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Sheryll D. Cashin

Maker interview details

Profile image of Sheryll D. Cashin


  • January 21, 2019


  • Category: LawMakers
  • Occupation(s): Professor
    Law Professor


  • Born: December 15, 1961
  • Birth Location: Huntsville, Alabama


  • Favorite Color: Aqua
  • Favorite Food: Cuban
  • Favorite Time of Year: Summer
  • Favorite Vacation Spot: Morocco

Favorite Quote

"Power Concedes Nothing Without A Demand, Never Did Never Will"
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Professor Sheryll Cashin was born on December 15, 1961 in Huntsville, Alabama to Joan and John L. Cashin, Jr. She received her B.S. degree in electrical engineering from Vanderbilt University in Nashville, Tennessee in 1984, her M.S.c degree in English Law from Oxford University in England in 1986, and her J.D. degree from Harvard Law School in Cambridge, Massachusetts in 1989.

In 1989, Cashin served as a law clerk for Judge Abner Mikva for the U.S. Court of Appeal, D.C. Circuit. The following year, she served as a law clerk for U.S. Supreme Court Justice Thurgood Marshall. In 1993, Cashin served as director of community development for The White House during the Clinton administration. As director of community development for the National Economic Council, she oversaw urban policy and community development initiatives and advised on community development in inner-city neighborhoods. She also worked as an advisor on urban and economic policy with a focus on community empowerment programs. As staff director for the Community Empowerment Board in the Office of Vice President Al Gore, Cashin worked on community-based revitalization strategies for urban and rural communities. In 1996, Cashin left public service and joined the faculty at Georgetown University Law Center, where she has taught Constitutional Law, Race and American Law, and other subjects. In 2018 she was installed as the Carmack Waterhouse Professor of Law, Civil Rights and Social Justice.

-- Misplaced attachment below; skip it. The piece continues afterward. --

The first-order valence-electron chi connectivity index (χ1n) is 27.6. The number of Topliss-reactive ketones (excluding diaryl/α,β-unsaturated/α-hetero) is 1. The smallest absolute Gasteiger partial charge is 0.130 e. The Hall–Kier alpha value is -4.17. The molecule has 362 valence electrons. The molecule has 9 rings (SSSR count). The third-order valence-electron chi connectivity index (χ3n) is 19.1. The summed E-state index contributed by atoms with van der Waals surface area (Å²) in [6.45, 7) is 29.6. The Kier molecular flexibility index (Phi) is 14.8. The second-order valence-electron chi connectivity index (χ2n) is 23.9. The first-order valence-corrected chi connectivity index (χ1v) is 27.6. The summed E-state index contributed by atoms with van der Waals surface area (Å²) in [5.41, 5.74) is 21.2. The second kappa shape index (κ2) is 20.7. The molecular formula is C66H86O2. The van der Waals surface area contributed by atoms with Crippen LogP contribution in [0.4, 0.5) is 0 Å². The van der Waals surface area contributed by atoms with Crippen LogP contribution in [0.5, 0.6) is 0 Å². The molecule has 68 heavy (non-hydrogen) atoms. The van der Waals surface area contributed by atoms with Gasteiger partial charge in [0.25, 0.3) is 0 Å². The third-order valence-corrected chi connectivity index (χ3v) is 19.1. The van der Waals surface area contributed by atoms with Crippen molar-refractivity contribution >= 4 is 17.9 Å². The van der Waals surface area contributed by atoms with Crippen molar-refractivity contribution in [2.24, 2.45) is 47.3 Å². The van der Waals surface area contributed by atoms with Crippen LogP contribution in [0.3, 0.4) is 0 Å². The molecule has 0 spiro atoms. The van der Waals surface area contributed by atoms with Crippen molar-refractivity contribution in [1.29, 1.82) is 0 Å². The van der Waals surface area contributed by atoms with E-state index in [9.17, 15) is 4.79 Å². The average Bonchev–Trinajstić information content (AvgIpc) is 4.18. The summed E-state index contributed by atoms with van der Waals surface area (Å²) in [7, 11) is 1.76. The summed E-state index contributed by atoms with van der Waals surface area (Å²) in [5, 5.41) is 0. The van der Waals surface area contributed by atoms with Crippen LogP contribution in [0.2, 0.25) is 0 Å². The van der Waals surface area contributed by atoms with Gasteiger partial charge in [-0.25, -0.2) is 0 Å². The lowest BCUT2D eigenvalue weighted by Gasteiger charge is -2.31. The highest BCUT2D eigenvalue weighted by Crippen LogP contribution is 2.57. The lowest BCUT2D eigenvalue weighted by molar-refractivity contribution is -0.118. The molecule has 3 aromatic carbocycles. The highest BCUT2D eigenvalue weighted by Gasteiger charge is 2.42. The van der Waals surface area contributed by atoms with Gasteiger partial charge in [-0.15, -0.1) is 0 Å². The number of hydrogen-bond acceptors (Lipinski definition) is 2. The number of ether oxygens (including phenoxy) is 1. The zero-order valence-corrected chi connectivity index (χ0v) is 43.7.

In 2004, Cashin published The Failures of Integration: How Race and Class Are Undermining The American Dream. Then, in 2006, she published The Agitator’s Daughter: A Memoir of Four Generations of One Extraordinary African American Family, which chronicles her family history from slavery to the post-civil rights era. In 2014, she published Place Not Race: A New Version of Opportunity in America; and, in 2017, Cashin published Loving: Interracial Intimacy in America and the Threat to White Supremacy. The following year, her book The Descendants, which focused on the role of segregation in subordinating African Americans, was released. She has also written commentaries for the New York Times, Los Angeles Times, Washington Post, Salon, The Root, and other media.

In 2004, her book, The Failures of Integration was an Editors’ Choice in the New York Times Book Review. Cashin is also a three-time nominee for the Hurston/Wright Legacy Award for non-fiction in 2005, 2009, and 2018. In 2014, her book Place Not Race was nominated for an NAACP Image Award for Outstanding Non-Fiction.

Sheryll Cashin was interviewed by The HistoryMakers on January 21, 2019.